By Chandler Hart-McGonigle, Digital Communications Intern
December 5, 2013, the day of Nelson Mandela’s death, was a heart-breaking day for people all around the world. Nelson Mandela was more than just a man, prisoner, protester, and leader; he became more than human when he became a symbol for peace and justice—not only among his fellow South Africans, but for all humans around the world. He showed the world that it was possible for bitter enemies to set aside their differences and compromise for the common good. For many years before his death, it was clear that Mandela was more to South Africa and the world than a former South African president. He became, even in life, a symbol of what one can achieve with true dedication to a cause, an authority whose name inevitably stood tall alongside other inspirational figures like Mahatma Gandhi and Martin Luther King Jr.
Being a larger-than-life figure, Madiba’s death was deeply felt, and it seemed at the time that it would also serve as a reminder for leaders and citizens around the world that it is possible to improve our global community. The countless tributes, biographies, and other commemorations for Mandela’s life indicated a cautious hope that things would get better—that such a loss would inspire people to be better and work harder towards creating a world we can all be proud to live in. But taking stock of the state of current crises around the world, it seems that progress has, instead, been devastatingly absent. People are still being murdered, displaced, and persecuted. Leaders are still failing their people, and justice seems farther and farther away.
Today would have been Nelson Mandela’s 96th birthday. Instead, we celebrate Mandela Day without his presence for the first time. We will all take a moment to remember the humanitarian giant and his endless list of achievements, feel the sadness of this great loss for humankind, perhaps even devote 67 minutes to helping others—and then Saturday will come and not much will be different. The feeling of the impossibility of solving the problems that we face around the world will resurface.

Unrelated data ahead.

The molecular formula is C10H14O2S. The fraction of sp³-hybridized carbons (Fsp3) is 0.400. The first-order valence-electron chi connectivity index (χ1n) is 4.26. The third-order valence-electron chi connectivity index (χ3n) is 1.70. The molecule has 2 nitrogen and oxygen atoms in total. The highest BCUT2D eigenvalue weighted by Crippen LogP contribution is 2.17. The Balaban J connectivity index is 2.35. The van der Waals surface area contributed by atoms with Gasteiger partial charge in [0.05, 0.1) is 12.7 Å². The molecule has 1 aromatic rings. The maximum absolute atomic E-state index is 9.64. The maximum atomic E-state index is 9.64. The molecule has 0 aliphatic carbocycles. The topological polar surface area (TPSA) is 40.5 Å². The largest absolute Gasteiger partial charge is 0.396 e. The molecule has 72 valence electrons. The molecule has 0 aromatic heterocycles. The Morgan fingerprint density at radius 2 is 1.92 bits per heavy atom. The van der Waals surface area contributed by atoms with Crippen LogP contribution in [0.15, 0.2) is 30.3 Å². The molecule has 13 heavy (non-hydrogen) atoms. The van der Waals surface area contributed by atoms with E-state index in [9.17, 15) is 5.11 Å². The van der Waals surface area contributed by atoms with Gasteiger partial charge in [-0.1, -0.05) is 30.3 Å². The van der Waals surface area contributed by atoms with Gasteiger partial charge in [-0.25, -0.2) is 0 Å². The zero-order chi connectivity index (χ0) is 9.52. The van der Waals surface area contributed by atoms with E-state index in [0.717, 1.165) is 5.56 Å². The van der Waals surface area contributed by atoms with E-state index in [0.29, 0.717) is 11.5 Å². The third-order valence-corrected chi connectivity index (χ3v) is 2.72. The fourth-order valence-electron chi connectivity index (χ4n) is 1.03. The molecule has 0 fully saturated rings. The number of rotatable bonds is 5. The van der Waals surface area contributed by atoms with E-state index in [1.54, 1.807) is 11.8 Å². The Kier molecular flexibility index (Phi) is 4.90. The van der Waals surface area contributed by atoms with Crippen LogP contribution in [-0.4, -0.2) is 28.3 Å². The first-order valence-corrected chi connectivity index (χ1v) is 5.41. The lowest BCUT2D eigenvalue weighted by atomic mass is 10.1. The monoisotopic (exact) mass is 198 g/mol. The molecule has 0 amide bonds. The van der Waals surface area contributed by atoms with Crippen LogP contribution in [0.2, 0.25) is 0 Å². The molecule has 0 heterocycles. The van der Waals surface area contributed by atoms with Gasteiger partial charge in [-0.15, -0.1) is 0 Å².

In the face of such persistent heartache, it is easy to feel like the work we do is meaningless, and that no matter how hard we try to facilitate change, we cannot heal the world’s wounds. But perhaps the most important lesson that we can take from Nelson Mandela’s legacy is this: you don’t have to be extraordinary to change the world. Instead, working to change the world will make you extraordinary. Nelson Mandela’s greatness was born of his principles and his desire to live by higher standards. His life exposed flaws just like any other human being, but he saw his country’s need for a leader, and he rose to the occasion. He was not perfect, but his legacy is one that has inspired millions around the world.
Mandela left South Africa a wholly changed country from 60 years ago. His role in shaping the nation and the impression he made on the world will never be forgotten, and rightly so. On this day, we should ask ourselves, “Why should Nelson Mandela be remembered?” I believe the answer is that we should remember him to celebrate his impressive legacy, but also—and most importantly—we should use his memory to remind ourselves that change is possible and that we are all capable of creating it.
Photo Credits: UN Photo/John Isaac; UN Photo/Pernaca Sudhakaran